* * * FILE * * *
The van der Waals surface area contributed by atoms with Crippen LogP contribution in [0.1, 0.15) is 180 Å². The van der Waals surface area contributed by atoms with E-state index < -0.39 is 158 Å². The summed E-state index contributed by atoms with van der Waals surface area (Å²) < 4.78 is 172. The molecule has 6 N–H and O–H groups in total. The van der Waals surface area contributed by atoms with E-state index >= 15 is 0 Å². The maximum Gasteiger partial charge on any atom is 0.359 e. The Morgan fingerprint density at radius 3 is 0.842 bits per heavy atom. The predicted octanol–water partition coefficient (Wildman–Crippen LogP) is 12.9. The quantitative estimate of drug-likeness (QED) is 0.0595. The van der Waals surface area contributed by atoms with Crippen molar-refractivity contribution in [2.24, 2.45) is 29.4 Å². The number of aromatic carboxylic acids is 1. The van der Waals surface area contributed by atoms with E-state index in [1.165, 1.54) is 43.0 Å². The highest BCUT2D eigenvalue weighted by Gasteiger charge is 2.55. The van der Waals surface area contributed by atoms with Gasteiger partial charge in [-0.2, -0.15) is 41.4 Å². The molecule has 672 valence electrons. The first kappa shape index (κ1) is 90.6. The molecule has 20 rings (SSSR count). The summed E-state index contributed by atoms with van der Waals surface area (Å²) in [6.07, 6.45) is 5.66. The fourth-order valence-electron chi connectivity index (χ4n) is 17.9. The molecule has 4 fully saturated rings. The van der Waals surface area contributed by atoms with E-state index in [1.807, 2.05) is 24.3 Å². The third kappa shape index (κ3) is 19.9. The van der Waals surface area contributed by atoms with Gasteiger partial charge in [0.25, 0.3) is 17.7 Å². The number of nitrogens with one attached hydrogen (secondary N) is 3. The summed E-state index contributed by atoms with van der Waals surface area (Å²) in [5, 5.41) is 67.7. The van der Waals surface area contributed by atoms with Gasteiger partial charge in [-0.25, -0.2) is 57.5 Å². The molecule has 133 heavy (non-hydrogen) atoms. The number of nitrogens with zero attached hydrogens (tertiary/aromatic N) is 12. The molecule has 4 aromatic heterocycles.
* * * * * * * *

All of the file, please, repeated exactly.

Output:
The van der Waals surface area contributed by atoms with Crippen LogP contribution in [0.1, 0.15) is 180 Å². The van der Waals surface area contributed by atoms with E-state index < -0.39 is 158 Å². The summed E-state index contributed by atoms with van der Waals surface area (Å²) < 4.78 is 172. The molecule has 6 N–H and O–H groups in total. The van der Waals surface area contributed by atoms with E-state index >= 15 is 0 Å². The maximum Gasteiger partial charge on any atom is 0.359 e. The Morgan fingerprint density at radius 3 is 0.842 bits per heavy atom. The predicted octanol–water partition coefficient (Wildman–Crippen LogP) is 12.9. The quantitative estimate of drug-likeness (QED) is 0.0595. The van der Waals surface area contributed by atoms with Crippen molar-refractivity contribution in [2.24, 2.45) is 29.4 Å². The number of aromatic carboxylic acids is 1. The van der Waals surface area contributed by atoms with E-state index in [1.165, 1.54) is 43.0 Å². The highest BCUT2D eigenvalue weighted by Gasteiger charge is 2.55. The van der Waals surface area contributed by atoms with Gasteiger partial charge in [-0.2, -0.15) is 41.4 Å². The molecule has 672 valence electrons. The first kappa shape index (κ1) is 90.6. The molecule has 20 rings (SSSR count). The summed E-state index contributed by atoms with van der Waals surface area (Å²) in [6.07, 6.45) is 5.66. The fourth-order valence-electron chi connectivity index (χ4n) is 17.9. The molecule has 4 fully saturated rings. The van der Waals surface area contributed by atoms with E-state index in [1.807, 2.05) is 24.3 Å². The third kappa shape index (κ3) is 19.9. The van der Waals surface area contributed by atoms with Gasteiger partial charge in [0.25, 0.3) is 17.7 Å². The number of nitrogens with one attached hydrogen (secondary N) is 3. The summed E-state index contributed by atoms with van der Waals surface area (Å²) in [5, 5.41) is 67.7. The van der Waals surface area contributed by atoms with Gasteiger partial charge in [-0.25, -0.2) is 57.5 Å². The molecule has 133 heavy (non-hydrogen) atoms. The number of nitrogens with zero attached hydrogens (tertiary/aromatic N) is 12. The molecule has 4 aromatic heterocycles.